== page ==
Iran is on track toward a resurgence of coronavirus infection that will at least doubles the existing death toll. That’s even worse than it sounds. The Iranian regime reported that fewer than 6,000 people have died from COVID-19 so far. But reliable independent sources suggested that the actual death toll is more than six times that number.
The People’s Mojahedin Organization of Iran (PMOI, Mujahedin-e Khalq, or MEK) announced on Wednesday, that the coronavirus has so far claimed the lives of 37,200 people in 306 cities across Iran.
Iran: Coronavirus Death Toll Exceeds 37,200 in 306 Cities
The People’s Mojahedin Organization of Iran (PMOI / MEK) announced this afternoon, April 29, that the number of victims of the #Coronavirus in 306 cities in #Iran has exceeded 37,200. #COVID19https://t.co/RRawdFFGbR
— NCRI-FAC (@iran_policy) April 29, 2020
The mullahs’ regime has maintained a veil of secrecy over the outbreak since it began. This was made immediately evident with the late announcement of the first fatal domestic cases. Documents prepared by the National Emergency Organization and later obtained by the National Council of Resistance of Iran (NCRI) indicate that the first COVID-19 infections were known to the Iranian regime before the end of January. Yet it was not until February 19 that regime’s officials even acknowledged an outbreak was active.
In all likelihood, the death toll was already substantially higher at that time. By the end of February, regime officials had begrudgingly raised the death toll from two to 12. But at the same time, at least one local official broke ranks with the regime by announcing that over 50 fatalities had already been recorded in the city of Qom alone.
It quickly became apparent that Qom, a southern Iranian “holy city,” was the epicenter of the outbreak in the country. And as instances of coronavirus infection continued to be recorded into March, it also became clear that the impact was reaching far beyond Iran’s borders.
Few restrictions on domestic travel were put into place, while shrines and tourist attractions remained open in Qom and other cities. Before the surrounding countries were fully aware of the extent of the Iranian outbreak, infected individuals had traveled to Qatar, Kuwait, Iraq, and a host of other countries. Some early cases in Canada could be traced to Iran under mullahs’ rule, as well, underscoring the threat posed to the entire globe by an uncontrolled and underreported outbreak, even in a country that is relatively isolated from the international community.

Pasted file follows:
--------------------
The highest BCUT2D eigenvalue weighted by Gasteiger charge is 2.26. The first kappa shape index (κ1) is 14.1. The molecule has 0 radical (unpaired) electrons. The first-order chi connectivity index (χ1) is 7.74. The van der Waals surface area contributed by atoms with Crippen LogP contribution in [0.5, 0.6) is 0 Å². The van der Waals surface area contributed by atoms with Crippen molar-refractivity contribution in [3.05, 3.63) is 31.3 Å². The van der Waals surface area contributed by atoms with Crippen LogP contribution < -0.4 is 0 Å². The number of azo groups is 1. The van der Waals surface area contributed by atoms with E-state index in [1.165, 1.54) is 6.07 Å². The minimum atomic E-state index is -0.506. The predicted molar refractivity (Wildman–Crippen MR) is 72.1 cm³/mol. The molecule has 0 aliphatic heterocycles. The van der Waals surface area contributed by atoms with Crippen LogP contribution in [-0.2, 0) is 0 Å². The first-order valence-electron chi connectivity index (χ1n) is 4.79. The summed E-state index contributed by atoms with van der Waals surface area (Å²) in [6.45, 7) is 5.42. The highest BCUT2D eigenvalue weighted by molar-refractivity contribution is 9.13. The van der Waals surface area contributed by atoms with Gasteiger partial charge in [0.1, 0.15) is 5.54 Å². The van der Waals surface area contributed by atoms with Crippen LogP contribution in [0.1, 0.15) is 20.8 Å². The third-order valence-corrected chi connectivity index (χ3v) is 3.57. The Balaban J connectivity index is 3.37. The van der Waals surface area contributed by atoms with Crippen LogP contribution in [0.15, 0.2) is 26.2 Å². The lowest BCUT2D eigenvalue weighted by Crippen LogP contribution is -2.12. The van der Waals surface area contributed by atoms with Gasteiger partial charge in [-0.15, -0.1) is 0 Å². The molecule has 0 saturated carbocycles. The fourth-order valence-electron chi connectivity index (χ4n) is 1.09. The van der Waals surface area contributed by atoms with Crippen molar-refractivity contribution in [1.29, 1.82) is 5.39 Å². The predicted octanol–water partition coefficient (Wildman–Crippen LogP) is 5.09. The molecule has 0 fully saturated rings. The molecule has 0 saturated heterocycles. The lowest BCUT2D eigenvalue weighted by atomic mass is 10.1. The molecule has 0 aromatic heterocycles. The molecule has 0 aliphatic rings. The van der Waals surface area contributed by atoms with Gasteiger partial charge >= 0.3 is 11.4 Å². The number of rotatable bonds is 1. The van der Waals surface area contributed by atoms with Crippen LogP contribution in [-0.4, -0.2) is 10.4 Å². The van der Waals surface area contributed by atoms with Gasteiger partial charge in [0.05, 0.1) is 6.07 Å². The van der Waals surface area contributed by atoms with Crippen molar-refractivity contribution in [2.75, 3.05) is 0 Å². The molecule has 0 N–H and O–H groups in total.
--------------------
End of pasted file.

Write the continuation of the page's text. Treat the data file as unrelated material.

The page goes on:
After more than three months of active infection, Iran shows no sign of either bringing its outbreak under control or opening up to the world about its true extent. Persons who use social media or foreign news outlets to spread the word about their own experiences with COVID-19 are still subject to arrest for “rumor-mongering.” Several such arrests have been carried out, some of them targeting Iranian doctors and nurses who dare to describe an overwhelmed healthcare system in which individuals hospitals routinely lose dozens of patients per day.
These stories are wildly out-of-step with the official narratives being presented by the clerical regime. The narratives have become steadily more sophisticated, but no more accurate. The sophistication is necessary to justify steps that the regime is currently taking to reverse social distancing measures, even though those measures were put into place too late, were too short in duration, and were surprisingly weakly enforced, given the regime’s penchant for the violent repression of dissent.
Accurate reporting of the death toll and infection rate would naturally undermine the regime’s return-to-work orders or would at least expose the mullahs to even greater public outrage amidst the inevitable next wave of COVID-19 cases. Toward that end, the regime’s authorities have erroneously reported the causes of death for thousands of patients, sometimes passing off the coronavirus as influenza and sometimes attributing the death to proximate causes while ignoring the underlying infections. A recent report from the MEK detailed this phenomenon as well as the regime’s practice of hastily burying victims to forestall further investigation and its emerging habit of “clumsily mimicking the European countries” in order to report superficially plausible declines in the mortality rate.